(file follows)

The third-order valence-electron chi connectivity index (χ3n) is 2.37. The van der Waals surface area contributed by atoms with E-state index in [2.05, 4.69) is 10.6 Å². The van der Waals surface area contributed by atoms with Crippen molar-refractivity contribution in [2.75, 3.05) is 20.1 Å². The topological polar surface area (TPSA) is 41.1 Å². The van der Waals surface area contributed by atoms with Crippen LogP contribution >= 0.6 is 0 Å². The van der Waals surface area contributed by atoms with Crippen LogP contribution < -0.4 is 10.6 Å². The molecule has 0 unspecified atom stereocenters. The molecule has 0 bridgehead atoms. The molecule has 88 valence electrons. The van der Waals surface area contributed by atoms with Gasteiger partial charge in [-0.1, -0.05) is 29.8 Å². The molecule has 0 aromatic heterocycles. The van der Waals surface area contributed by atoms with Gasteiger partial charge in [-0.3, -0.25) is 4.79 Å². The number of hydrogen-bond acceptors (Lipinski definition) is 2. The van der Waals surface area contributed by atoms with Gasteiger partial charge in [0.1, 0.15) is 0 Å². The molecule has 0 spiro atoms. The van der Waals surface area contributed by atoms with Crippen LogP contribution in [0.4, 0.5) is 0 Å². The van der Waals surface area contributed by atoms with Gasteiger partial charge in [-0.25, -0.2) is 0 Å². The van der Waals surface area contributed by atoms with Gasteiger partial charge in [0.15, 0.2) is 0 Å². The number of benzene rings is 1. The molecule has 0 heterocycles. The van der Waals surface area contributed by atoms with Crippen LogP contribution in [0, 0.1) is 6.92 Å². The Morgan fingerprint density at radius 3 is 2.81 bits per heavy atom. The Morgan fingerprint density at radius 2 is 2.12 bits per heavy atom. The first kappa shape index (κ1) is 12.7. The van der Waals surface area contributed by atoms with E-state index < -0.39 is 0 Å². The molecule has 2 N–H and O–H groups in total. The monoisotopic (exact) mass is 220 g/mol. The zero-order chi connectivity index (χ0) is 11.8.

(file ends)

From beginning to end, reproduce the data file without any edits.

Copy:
The third-order valence-electron chi connectivity index (χ3n) is 2.37. The van der Waals surface area contributed by atoms with E-state index in [2.05, 4.69) is 10.6 Å². The van der Waals surface area contributed by atoms with Crippen molar-refractivity contribution in [2.75, 3.05) is 20.1 Å². The topological polar surface area (TPSA) is 41.1 Å². The van der Waals surface area contributed by atoms with Crippen LogP contribution >= 0.6 is 0 Å². The van der Waals surface area contributed by atoms with Crippen LogP contribution < -0.4 is 10.6 Å². The molecule has 0 unspecified atom stereocenters. The molecule has 0 bridgehead atoms. The molecule has 88 valence electrons. The van der Waals surface area contributed by atoms with Gasteiger partial charge in [-0.1, -0.05) is 29.8 Å². The molecule has 0 aromatic heterocycles. The van der Waals surface area contributed by atoms with Gasteiger partial charge in [-0.3, -0.25) is 4.79 Å². The number of hydrogen-bond acceptors (Lipinski definition) is 2. The van der Waals surface area contributed by atoms with Gasteiger partial charge in [0.1, 0.15) is 0 Å². The molecule has 0 spiro atoms. The van der Waals surface area contributed by atoms with Crippen LogP contribution in [0.4, 0.5) is 0 Å². The van der Waals surface area contributed by atoms with Gasteiger partial charge in [-0.25, -0.2) is 0 Å². The van der Waals surface area contributed by atoms with Gasteiger partial charge in [0.15, 0.2) is 0 Å². The number of benzene rings is 1. The molecule has 0 heterocycles. The van der Waals surface area contributed by atoms with Crippen LogP contribution in [0, 0.1) is 6.92 Å². The Morgan fingerprint density at radius 3 is 2.81 bits per heavy atom. The Morgan fingerprint density at radius 2 is 2.12 bits per heavy atom. The first kappa shape index (κ1) is 12.7. The van der Waals surface area contributed by atoms with E-state index < -0.39 is 0 Å². The molecule has 2 N–H and O–H groups in total. The monoisotopic (exact) mass is 220 g/mol. The zero-order chi connectivity index (χ0) is 11.8.